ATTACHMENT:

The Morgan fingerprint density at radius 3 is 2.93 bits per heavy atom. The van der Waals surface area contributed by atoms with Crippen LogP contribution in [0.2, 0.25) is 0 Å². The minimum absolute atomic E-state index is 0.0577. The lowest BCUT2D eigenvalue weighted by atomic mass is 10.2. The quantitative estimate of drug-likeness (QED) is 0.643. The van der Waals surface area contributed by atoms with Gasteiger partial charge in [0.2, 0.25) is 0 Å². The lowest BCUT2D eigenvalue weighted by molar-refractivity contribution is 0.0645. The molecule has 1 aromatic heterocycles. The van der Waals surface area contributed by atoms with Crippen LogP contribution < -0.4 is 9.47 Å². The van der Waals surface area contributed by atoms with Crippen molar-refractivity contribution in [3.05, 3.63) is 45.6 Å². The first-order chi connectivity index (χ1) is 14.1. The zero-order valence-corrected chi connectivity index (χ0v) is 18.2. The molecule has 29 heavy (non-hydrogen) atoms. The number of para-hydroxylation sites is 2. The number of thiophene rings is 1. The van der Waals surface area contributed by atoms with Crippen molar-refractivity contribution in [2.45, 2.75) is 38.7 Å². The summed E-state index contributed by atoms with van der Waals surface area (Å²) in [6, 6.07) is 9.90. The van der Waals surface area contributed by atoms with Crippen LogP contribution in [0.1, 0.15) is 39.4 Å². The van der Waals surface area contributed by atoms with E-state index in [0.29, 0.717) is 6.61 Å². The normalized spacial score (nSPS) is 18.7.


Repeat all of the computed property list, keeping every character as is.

The Morgan fingerprint density at radius 3 is 2.93 bits per heavy atom. The van der Waals surface area contributed by atoms with Crippen LogP contribution in [0.2, 0.25) is 0 Å². The minimum absolute atomic E-state index is 0.0577. The lowest BCUT2D eigenvalue weighted by atomic mass is 10.2. The quantitative estimate of drug-likeness (QED) is 0.643. The van der Waals surface area contributed by atoms with Gasteiger partial charge in [0.2, 0.25) is 0 Å². The lowest BCUT2D eigenvalue weighted by molar-refractivity contribution is 0.0645. The molecule has 1 aromatic heterocycles. The van der Waals surface area contributed by atoms with Crippen LogP contribution < -0.4 is 9.47 Å². The van der Waals surface area contributed by atoms with Crippen molar-refractivity contribution in [3.05, 3.63) is 45.6 Å². The first-order chi connectivity index (χ1) is 14.1. The zero-order valence-corrected chi connectivity index (χ0v) is 18.2. The molecule has 29 heavy (non-hydrogen) atoms. The number of para-hydroxylation sites is 2. The number of thiophene rings is 1. The van der Waals surface area contributed by atoms with Crippen molar-refractivity contribution in [2.45, 2.75) is 38.7 Å². The summed E-state index contributed by atoms with van der Waals surface area (Å²) in [6, 6.07) is 9.90. The van der Waals surface area contributed by atoms with Crippen LogP contribution in [0.1, 0.15) is 39.4 Å². The van der Waals surface area contributed by atoms with E-state index in [0.29, 0.717) is 6.61 Å². The normalized spacial score (nSPS) is 18.7.